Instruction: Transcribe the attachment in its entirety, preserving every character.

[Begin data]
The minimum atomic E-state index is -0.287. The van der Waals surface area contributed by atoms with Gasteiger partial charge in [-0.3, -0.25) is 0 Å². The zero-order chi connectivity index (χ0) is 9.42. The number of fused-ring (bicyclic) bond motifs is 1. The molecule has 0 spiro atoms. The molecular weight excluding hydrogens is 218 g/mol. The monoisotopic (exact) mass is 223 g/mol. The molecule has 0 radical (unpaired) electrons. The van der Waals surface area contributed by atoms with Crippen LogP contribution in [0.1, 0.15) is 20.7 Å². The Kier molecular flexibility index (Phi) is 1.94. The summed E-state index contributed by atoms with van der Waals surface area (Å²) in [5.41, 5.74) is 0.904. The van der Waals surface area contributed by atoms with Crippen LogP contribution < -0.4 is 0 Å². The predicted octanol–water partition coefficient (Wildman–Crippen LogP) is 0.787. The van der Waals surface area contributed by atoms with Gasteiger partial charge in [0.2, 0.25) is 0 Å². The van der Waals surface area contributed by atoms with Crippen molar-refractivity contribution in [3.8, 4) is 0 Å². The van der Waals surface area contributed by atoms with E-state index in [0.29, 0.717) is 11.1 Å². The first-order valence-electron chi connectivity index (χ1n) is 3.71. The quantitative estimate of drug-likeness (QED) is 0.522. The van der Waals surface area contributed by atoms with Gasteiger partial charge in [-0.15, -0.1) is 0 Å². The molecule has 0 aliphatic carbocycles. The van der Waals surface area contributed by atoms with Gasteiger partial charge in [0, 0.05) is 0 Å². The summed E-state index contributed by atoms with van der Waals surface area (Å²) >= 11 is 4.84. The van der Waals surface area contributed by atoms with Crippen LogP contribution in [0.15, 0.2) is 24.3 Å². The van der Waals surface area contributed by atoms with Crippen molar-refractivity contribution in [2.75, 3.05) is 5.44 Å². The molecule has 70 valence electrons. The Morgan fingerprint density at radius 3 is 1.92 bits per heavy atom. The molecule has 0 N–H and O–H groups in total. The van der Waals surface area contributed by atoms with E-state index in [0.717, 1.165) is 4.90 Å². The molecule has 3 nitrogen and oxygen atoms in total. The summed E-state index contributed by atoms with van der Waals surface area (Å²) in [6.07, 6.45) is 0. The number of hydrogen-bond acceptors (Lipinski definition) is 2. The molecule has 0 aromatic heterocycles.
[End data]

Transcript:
The minimum atomic E-state index is -0.287. The van der Waals surface area contributed by atoms with Gasteiger partial charge in [-0.3, -0.25) is 0 Å². The zero-order chi connectivity index (χ0) is 9.42. The number of fused-ring (bicyclic) bond motifs is 1. The molecule has 0 spiro atoms. The molecular weight excluding hydrogens is 218 g/mol. The monoisotopic (exact) mass is 223 g/mol. The molecule has 0 radical (unpaired) electrons. The van der Waals surface area contributed by atoms with Crippen LogP contribution in [0.1, 0.15) is 20.7 Å². The Kier molecular flexibility index (Phi) is 1.94. The summed E-state index contributed by atoms with van der Waals surface area (Å²) in [5.41, 5.74) is 0.904. The van der Waals surface area contributed by atoms with Crippen LogP contribution < -0.4 is 0 Å². The predicted octanol–water partition coefficient (Wildman–Crippen LogP) is 0.787. The van der Waals surface area contributed by atoms with Gasteiger partial charge in [0.2, 0.25) is 0 Å². The van der Waals surface area contributed by atoms with Crippen molar-refractivity contribution in [3.8, 4) is 0 Å². The van der Waals surface area contributed by atoms with E-state index in [0.29, 0.717) is 11.1 Å². The first-order valence-electron chi connectivity index (χ1n) is 3.71. The quantitative estimate of drug-likeness (QED) is 0.522. The van der Waals surface area contributed by atoms with Gasteiger partial charge in [-0.15, -0.1) is 0 Å². The molecule has 0 aliphatic carbocycles. The van der Waals surface area contributed by atoms with Gasteiger partial charge in [0, 0.05) is 0 Å². The summed E-state index contributed by atoms with van der Waals surface area (Å²) >= 11 is 4.84. The van der Waals surface area contributed by atoms with Crippen LogP contribution in [0.15, 0.2) is 24.3 Å². The van der Waals surface area contributed by atoms with Crippen molar-refractivity contribution in [2.75, 3.05) is 5.44 Å². The molecule has 70 valence electrons. The Morgan fingerprint density at radius 3 is 1.92 bits per heavy atom. The molecule has 0 N–H and O–H groups in total. The van der Waals surface area contributed by atoms with E-state index in [0.717, 1.165) is 4.90 Å². The molecule has 3 nitrogen and oxygen atoms in total. The summed E-state index contributed by atoms with van der Waals surface area (Å²) in [6.07, 6.45) is 0. The number of hydrogen-bond acceptors (Lipinski definition) is 2. The molecule has 0 aromatic heterocycles.